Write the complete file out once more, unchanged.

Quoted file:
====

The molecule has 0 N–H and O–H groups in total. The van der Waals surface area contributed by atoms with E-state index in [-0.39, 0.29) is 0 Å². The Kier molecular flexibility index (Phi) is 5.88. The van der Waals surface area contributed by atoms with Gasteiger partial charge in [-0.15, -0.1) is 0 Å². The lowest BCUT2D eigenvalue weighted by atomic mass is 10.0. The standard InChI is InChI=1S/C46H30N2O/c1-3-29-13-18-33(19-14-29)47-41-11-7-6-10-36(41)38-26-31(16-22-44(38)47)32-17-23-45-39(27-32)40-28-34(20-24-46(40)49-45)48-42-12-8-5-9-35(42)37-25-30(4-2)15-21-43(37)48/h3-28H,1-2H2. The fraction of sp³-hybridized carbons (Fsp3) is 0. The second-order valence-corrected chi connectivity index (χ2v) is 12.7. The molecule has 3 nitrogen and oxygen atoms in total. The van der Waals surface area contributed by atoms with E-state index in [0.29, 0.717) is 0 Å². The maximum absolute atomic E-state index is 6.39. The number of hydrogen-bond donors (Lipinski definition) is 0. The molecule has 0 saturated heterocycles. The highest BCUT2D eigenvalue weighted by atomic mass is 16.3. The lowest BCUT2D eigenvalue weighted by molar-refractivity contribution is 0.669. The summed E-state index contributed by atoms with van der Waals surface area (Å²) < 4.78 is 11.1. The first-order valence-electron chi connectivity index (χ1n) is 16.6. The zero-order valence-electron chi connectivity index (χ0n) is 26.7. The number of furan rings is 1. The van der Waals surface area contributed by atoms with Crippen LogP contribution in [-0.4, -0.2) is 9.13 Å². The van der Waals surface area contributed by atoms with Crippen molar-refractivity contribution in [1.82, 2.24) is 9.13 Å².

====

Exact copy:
The molecule has 0 N–H and O–H groups in total. The van der Waals surface area contributed by atoms with E-state index in [-0.39, 0.29) is 0 Å². The Kier molecular flexibility index (Phi) is 5.88. The van der Waals surface area contributed by atoms with Gasteiger partial charge in [-0.15, -0.1) is 0 Å². The lowest BCUT2D eigenvalue weighted by atomic mass is 10.0. The standard InChI is InChI=1S/C46H30N2O/c1-3-29-13-18-33(19-14-29)47-41-11-7-6-10-36(41)38-26-31(16-22-44(38)47)32-17-23-45-39(27-32)40-28-34(20-24-46(40)49-45)48-42-12-8-5-9-35(42)37-25-30(4-2)15-21-43(37)48/h3-28H,1-2H2. The fraction of sp³-hybridized carbons (Fsp3) is 0. The second-order valence-corrected chi connectivity index (χ2v) is 12.7. The molecule has 3 nitrogen and oxygen atoms in total. The van der Waals surface area contributed by atoms with E-state index in [0.29, 0.717) is 0 Å². The maximum absolute atomic E-state index is 6.39. The number of hydrogen-bond donors (Lipinski definition) is 0. The molecule has 0 saturated heterocycles. The highest BCUT2D eigenvalue weighted by atomic mass is 16.3. The lowest BCUT2D eigenvalue weighted by molar-refractivity contribution is 0.669. The summed E-state index contributed by atoms with van der Waals surface area (Å²) < 4.78 is 11.1. The first-order valence-electron chi connectivity index (χ1n) is 16.6. The zero-order valence-electron chi connectivity index (χ0n) is 26.7. The number of furan rings is 1. The van der Waals surface area contributed by atoms with Crippen LogP contribution in [-0.4, -0.2) is 9.13 Å². The van der Waals surface area contributed by atoms with Crippen molar-refractivity contribution in [1.82, 2.24) is 9.13 Å².